Incorporating vegetable residues moderates soil deterioration by improving soil microbial diversity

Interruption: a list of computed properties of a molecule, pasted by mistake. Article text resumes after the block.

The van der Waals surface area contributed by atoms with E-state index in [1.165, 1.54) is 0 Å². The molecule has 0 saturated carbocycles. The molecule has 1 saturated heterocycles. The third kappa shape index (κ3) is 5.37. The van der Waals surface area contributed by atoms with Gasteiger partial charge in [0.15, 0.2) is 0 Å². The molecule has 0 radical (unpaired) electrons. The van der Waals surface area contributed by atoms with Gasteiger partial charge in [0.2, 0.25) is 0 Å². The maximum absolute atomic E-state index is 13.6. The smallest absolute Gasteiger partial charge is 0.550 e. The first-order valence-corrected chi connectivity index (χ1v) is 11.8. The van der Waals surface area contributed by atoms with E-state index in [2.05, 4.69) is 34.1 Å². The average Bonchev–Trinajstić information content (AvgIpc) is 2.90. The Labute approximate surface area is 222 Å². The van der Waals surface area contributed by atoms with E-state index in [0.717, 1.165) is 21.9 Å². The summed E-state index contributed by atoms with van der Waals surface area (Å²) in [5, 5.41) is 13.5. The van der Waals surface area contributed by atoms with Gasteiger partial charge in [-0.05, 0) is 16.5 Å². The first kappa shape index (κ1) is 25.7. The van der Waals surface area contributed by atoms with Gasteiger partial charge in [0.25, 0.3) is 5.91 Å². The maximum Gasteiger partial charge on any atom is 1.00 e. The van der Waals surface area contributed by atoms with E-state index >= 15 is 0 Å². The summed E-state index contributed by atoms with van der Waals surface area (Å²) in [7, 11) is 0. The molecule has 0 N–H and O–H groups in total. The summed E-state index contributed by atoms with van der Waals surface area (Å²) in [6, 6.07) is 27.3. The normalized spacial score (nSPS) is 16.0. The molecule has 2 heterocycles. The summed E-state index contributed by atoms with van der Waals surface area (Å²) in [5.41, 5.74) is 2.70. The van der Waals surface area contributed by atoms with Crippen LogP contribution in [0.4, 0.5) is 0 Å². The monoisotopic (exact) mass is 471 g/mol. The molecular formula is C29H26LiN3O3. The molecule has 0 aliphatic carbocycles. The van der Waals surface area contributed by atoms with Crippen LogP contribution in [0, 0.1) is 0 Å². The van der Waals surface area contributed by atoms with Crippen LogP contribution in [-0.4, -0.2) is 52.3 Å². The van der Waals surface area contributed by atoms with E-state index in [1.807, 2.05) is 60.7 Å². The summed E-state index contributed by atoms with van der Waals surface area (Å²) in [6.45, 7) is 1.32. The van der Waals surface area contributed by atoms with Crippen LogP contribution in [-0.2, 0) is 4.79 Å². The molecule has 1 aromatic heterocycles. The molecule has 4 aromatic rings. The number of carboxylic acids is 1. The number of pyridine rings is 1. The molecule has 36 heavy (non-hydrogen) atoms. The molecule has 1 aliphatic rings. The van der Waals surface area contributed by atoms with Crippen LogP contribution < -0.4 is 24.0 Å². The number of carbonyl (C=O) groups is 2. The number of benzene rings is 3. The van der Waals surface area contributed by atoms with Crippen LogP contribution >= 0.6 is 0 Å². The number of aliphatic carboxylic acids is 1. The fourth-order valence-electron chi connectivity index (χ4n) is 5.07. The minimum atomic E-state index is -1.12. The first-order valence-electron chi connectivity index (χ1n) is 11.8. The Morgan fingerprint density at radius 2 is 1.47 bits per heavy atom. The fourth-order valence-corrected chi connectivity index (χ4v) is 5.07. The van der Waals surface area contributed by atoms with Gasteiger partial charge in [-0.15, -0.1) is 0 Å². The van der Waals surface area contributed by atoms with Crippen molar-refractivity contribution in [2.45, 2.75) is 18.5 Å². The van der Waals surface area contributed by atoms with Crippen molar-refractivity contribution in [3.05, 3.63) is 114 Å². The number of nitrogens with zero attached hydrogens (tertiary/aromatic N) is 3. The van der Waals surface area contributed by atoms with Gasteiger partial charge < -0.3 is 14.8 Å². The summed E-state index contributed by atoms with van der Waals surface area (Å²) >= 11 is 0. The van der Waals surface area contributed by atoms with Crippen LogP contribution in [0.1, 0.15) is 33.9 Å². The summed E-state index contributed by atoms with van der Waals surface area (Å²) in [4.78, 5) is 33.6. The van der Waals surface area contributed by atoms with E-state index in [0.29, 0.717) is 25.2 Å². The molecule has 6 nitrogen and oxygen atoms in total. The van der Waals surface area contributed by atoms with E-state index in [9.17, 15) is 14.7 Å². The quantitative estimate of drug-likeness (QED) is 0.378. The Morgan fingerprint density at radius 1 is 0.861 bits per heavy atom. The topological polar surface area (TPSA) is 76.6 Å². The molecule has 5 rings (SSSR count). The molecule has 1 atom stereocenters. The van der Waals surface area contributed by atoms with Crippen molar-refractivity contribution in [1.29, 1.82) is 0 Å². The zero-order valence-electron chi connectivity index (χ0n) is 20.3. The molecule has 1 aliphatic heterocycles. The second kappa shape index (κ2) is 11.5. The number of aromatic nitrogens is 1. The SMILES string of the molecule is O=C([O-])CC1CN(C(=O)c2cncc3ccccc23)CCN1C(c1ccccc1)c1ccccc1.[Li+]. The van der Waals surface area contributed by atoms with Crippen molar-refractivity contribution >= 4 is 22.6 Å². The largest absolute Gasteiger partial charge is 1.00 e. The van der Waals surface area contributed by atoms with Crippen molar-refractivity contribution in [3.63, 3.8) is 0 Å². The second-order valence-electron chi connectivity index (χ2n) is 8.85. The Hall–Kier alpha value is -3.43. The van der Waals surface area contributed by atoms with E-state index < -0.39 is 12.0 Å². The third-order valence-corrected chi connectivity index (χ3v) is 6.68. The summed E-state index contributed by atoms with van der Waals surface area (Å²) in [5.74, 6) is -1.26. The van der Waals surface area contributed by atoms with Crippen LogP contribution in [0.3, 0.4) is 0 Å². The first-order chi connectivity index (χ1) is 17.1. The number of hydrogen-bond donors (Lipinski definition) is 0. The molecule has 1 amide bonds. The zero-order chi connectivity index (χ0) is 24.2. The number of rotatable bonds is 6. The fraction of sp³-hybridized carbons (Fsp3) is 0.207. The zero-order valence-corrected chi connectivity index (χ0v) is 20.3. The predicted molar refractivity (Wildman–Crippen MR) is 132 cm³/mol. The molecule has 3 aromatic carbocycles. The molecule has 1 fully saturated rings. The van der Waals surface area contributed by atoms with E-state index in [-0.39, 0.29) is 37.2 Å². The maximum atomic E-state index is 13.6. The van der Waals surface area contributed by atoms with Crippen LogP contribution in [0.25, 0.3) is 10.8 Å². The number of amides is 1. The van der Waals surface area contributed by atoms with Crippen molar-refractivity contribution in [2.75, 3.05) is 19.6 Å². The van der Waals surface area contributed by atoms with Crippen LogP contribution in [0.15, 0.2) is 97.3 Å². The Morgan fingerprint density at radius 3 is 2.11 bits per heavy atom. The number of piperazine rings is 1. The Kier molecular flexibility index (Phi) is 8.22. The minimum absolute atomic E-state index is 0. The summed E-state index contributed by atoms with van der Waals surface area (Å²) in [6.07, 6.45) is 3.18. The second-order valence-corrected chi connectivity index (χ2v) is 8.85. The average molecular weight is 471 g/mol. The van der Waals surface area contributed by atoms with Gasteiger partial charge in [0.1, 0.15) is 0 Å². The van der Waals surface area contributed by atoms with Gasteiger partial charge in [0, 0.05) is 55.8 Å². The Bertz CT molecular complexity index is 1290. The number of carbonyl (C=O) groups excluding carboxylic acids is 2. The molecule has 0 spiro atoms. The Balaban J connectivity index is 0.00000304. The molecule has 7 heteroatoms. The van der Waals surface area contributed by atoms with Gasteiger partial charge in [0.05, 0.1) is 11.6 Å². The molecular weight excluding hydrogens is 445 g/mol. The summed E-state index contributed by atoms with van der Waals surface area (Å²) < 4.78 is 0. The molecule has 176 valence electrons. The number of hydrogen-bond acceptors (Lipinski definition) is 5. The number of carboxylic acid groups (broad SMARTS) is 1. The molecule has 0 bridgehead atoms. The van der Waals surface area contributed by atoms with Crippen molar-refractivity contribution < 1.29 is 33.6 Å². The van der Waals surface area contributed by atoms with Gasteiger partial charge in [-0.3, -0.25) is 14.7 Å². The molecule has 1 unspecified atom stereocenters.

Soil microorganisms play a crucial role in many biochemical processes that are essential for the environmental, ecological and production functions of soils, hence they are useful quality indicators (Mierzwa-Hersztek et al. 2019). Numerous studies have shown that returning crop residues to the field was a powerful way to effectively utilize residues to increase soil nutrient content and adjust soil microbial community structure and diversity (Ilieva-Makulec et al. 2006; Maluf et al. 2015). In the present study, Shannon and Simpson indices were used to reflect the diversity of microorganisms in soil samples; the higher the Shannon index, the higher the community diversity, and the higher the Simpson index, the lower the community diversity. The ACE index is used to estimate the number of OTUs in the community, and the Chao index is commonly used in ecology to estimate the total number of species. Herein, the diversity and richness of soil microbial communities could be enhanced to varying degrees by returning different vegetable residues to the field. This could be because vegetable residues are rich in organic matter and other kinds of nutrients, which can provide abundant carbon and nutrients for soil microbial activities, thereby increasing the activity of soil microorganisms (Schipanski et al. 2014; Snapp et al. 2005). Also, microbial diversity/richness increase at 60 DAP in comparison with before planting. On the one hand, cucumber roots produce root exudates which have been shown to play an important role in root-microorganisms interactions (Walker et al. 2003). On the other hand, as a consequence of normal growth and development, a large range of organic and inorganic substances are secreted by roots into the soil, which inevitably leads to changes in soil physical and chemical properties (Rougier 1981). This also has an indirect effect on soil microorganisms.